Gene expression and cellular content of cathepsin D in Alzheimer's disease brain: evidence for early up-regulation of the endosomal-lysosomal system.

McLean Hospital, Harvard Medical School, Belmont, Massachusetts 02178.
Neuron (Impact Factor: 15.98). 04/1995; 14(3):671-80. DOI: 10.1016/0896-6273(95)90324-0
Source: PubMed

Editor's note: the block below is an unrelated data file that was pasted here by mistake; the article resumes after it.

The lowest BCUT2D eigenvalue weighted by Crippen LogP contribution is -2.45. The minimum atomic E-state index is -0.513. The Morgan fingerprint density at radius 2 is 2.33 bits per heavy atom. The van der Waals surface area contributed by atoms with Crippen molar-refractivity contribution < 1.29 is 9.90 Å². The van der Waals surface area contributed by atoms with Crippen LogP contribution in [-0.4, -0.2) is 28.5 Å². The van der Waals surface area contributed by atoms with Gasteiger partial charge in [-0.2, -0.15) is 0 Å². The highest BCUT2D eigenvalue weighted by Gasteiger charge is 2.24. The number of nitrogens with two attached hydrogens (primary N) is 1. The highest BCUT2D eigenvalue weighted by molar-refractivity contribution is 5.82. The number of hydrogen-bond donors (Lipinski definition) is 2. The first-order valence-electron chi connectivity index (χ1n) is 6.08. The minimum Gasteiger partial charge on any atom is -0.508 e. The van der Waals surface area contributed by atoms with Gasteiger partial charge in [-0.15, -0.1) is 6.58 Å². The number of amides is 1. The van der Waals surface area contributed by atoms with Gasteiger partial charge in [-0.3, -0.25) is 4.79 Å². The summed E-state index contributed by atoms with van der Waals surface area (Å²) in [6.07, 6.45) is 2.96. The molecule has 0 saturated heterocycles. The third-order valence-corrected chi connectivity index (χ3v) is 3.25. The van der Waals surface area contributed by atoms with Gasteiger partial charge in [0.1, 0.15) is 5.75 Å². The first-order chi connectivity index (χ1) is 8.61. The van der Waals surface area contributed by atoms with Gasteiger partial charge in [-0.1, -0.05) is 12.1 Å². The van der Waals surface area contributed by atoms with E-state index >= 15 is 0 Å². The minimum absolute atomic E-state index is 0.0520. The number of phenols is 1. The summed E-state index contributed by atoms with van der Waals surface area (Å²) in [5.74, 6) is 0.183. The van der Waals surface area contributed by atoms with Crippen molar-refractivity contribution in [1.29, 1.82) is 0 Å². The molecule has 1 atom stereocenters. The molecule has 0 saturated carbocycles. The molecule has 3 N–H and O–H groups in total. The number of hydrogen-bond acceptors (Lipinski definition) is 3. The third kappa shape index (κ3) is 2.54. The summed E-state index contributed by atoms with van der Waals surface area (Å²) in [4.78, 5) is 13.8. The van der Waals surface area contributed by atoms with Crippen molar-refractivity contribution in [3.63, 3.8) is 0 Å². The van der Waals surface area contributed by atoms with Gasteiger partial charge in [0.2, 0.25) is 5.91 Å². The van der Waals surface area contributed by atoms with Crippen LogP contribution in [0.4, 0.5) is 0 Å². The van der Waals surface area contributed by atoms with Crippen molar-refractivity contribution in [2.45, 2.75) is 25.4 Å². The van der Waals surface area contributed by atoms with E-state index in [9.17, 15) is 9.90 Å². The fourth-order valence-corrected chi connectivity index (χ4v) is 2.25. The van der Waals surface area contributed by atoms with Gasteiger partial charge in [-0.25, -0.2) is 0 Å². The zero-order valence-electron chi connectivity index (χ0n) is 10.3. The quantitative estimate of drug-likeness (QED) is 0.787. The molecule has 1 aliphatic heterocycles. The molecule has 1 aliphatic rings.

ABSTRACT In Alzheimer's disease brains, more than 90% of pyramidal neurons in lamina V and 70% in lamina III displayed 2- to 5-fold elevated levels of cathepsin D (Cat D) mRNA by in situ hybridization compared with neurologically normal controls. Most of these cells appeared histologically normal. The less vulnerable nonpyramidal neuron population in lamina IV had relatively normal message levels. Neuronal populations expressing more Cat D mRNA also displayed quantitatively increased Cat D immunoreactive protein. Cat D mRNA expression was only moderately increased in astrocytes. Degenerating neurons exhibited intense immunoreactivity but lowered Cat D mRNA levels. The upregulation of Cat D synthesis and accumulation of hydrolase-laden lysosomes indicate an early activation of the endosomal-lysosomal system in vulnerable neuronal populations, possibly reflecting early regenerative or repair processes. These abnormalities also represent a basis for altered regulation of amyloid precursor protein processing.

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